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Fathom Analytics blog / Privacy-news

Why ad-blockers are fighting the wrong war

Fathom and ad-blocker software companies should be on the same side because we’re up against the same Goliath of an enemy: Big Tech.

Ad-blockers may have started out small and relatively niche but have since exploded in popularity. The first ad-blocking browser extension was released in 2002 to very little fanfare, but by 2009, they hit a 20-million user milestone, and today, ad-blockers are used by a whopping 43% of internet users worldwide.

If you think about it, ad-blockers exist to protect your digital privacy and Fathom (privacy-first website analytics) also exists to protect your digital privacy. That’s why Fathom doesn’t collect personal information, nor does our software stalk people across the web, and most importantly, we are compliant with all significant privacy laws around the world. Below, we'll get into why we are certain it's ethical of our software to bypass ad-blockers.

You think we’d be on the same team, right?
If you thought that, you’d be wrong.

Some ad-blockers block our main script URL simply because it’s a third-party javascript. They don’t care that we pioneered a method to anonymize visitor data while still keeping track of if a visitor is unique or not. They don’t care that we practice data minimization and purposefully don’t collect personal details about visitors (our data is in aggregate on purpose). They don’t care that our entire company’s business model is set up to charge money for our software instead of making money from data. They don’t care that we created the world’s first simple, privacy-focused analytics platform to fight back against our common enemy: Big Tech.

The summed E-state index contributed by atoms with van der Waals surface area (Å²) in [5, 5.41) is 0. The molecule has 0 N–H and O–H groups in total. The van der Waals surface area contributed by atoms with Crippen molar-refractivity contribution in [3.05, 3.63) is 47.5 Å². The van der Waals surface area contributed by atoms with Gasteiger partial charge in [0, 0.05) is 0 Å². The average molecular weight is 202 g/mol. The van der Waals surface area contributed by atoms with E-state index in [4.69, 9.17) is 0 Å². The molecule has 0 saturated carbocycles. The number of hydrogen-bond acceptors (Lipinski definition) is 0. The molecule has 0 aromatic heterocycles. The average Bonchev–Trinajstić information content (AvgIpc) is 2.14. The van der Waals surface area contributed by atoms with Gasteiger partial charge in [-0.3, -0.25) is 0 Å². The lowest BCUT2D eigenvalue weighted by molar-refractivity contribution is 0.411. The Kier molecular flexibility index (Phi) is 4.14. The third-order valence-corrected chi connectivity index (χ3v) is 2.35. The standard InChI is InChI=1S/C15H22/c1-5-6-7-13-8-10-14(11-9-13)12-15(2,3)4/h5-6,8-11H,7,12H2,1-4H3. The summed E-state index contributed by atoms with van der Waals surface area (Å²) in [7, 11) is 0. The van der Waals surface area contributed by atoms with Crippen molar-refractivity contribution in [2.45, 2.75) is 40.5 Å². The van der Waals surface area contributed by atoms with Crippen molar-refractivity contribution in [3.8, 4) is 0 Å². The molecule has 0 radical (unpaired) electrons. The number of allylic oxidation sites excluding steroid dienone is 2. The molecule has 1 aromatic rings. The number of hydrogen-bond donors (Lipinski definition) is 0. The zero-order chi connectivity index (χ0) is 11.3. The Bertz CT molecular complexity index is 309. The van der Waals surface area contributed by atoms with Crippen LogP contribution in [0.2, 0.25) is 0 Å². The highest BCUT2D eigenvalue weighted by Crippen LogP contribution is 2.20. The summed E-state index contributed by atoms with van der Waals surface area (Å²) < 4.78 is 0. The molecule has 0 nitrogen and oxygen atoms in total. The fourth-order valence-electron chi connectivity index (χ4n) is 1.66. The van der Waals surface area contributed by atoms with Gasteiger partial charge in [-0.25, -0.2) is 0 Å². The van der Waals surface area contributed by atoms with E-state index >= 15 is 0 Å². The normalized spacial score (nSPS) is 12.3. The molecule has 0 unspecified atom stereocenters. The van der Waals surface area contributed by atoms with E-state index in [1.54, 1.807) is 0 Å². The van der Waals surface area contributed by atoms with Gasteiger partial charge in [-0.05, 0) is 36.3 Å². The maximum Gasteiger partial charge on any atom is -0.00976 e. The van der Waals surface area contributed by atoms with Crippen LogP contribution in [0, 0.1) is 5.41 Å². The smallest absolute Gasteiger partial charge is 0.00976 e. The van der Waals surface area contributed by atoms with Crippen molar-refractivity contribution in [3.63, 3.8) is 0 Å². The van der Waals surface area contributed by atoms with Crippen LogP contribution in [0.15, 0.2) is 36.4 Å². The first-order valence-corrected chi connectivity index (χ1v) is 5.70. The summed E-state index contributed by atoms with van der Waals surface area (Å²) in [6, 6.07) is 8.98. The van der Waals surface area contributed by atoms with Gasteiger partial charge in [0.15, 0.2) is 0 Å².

They simply see “third-party javascript” and wrongly assume it should be blocked. This is interesting because, based on research into digital trends, the reasons people use ad-blockers are not in line with what ad-blockers block.

Why people use Ad-blockers worldwide

Let’s look at the reasons why people use ad-blockers because, as you’ll see, none of these reasons would apply to a software tool like Fathom.

  1. 22.3% - Excessive amounts of ads
  2. 22.3%, The irrelevance of ad messages
  3. 19.9%, Ads are too intrusive
  4. 16.7%, Ads take up too much screen space
  5. 16.5%, Ads contain viruses or bugs
  6. 14.6%, To speed up page loading times
  7. 11.2%, Ads might compromise my online privacy